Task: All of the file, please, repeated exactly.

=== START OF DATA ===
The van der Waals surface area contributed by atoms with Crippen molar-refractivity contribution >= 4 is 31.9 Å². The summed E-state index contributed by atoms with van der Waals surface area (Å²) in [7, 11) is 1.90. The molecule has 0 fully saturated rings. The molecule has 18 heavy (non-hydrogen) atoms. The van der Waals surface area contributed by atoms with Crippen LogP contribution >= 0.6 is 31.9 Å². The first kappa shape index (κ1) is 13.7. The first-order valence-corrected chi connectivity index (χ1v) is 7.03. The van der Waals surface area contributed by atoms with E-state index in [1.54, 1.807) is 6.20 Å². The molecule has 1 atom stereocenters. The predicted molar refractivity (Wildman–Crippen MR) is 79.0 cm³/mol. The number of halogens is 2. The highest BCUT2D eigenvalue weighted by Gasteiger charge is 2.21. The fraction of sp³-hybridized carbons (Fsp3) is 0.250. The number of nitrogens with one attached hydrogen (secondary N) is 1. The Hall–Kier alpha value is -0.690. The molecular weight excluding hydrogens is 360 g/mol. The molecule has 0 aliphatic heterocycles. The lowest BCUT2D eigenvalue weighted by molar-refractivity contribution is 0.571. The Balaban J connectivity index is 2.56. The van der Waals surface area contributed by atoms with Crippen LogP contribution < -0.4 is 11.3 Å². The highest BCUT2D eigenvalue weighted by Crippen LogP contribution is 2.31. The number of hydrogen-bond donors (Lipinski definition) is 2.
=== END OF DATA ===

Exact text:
The van der Waals surface area contributed by atoms with Crippen molar-refractivity contribution >= 4 is 31.9 Å². The summed E-state index contributed by atoms with van der Waals surface area (Å²) in [7, 11) is 1.90. The molecule has 0 fully saturated rings. The molecule has 18 heavy (non-hydrogen) atoms. The van der Waals surface area contributed by atoms with Crippen LogP contribution >= 0.6 is 31.9 Å². The first kappa shape index (κ1) is 13.7. The first-order valence-corrected chi connectivity index (χ1v) is 7.03. The van der Waals surface area contributed by atoms with E-state index in [1.54, 1.807) is 6.20 Å². The molecule has 1 atom stereocenters. The predicted molar refractivity (Wildman–Crippen MR) is 79.0 cm³/mol. The number of halogens is 2. The highest BCUT2D eigenvalue weighted by Gasteiger charge is 2.21. The fraction of sp³-hybridized carbons (Fsp3) is 0.250. The number of nitrogens with one attached hydrogen (secondary N) is 1. The Hall–Kier alpha value is -0.690. The molecular weight excluding hydrogens is 360 g/mol. The molecule has 0 aliphatic heterocycles. The lowest BCUT2D eigenvalue weighted by molar-refractivity contribution is 0.571. The Balaban J connectivity index is 2.56. The van der Waals surface area contributed by atoms with Crippen LogP contribution < -0.4 is 11.3 Å². The highest BCUT2D eigenvalue weighted by Crippen LogP contribution is 2.31. The number of hydrogen-bond donors (Lipinski definition) is 2.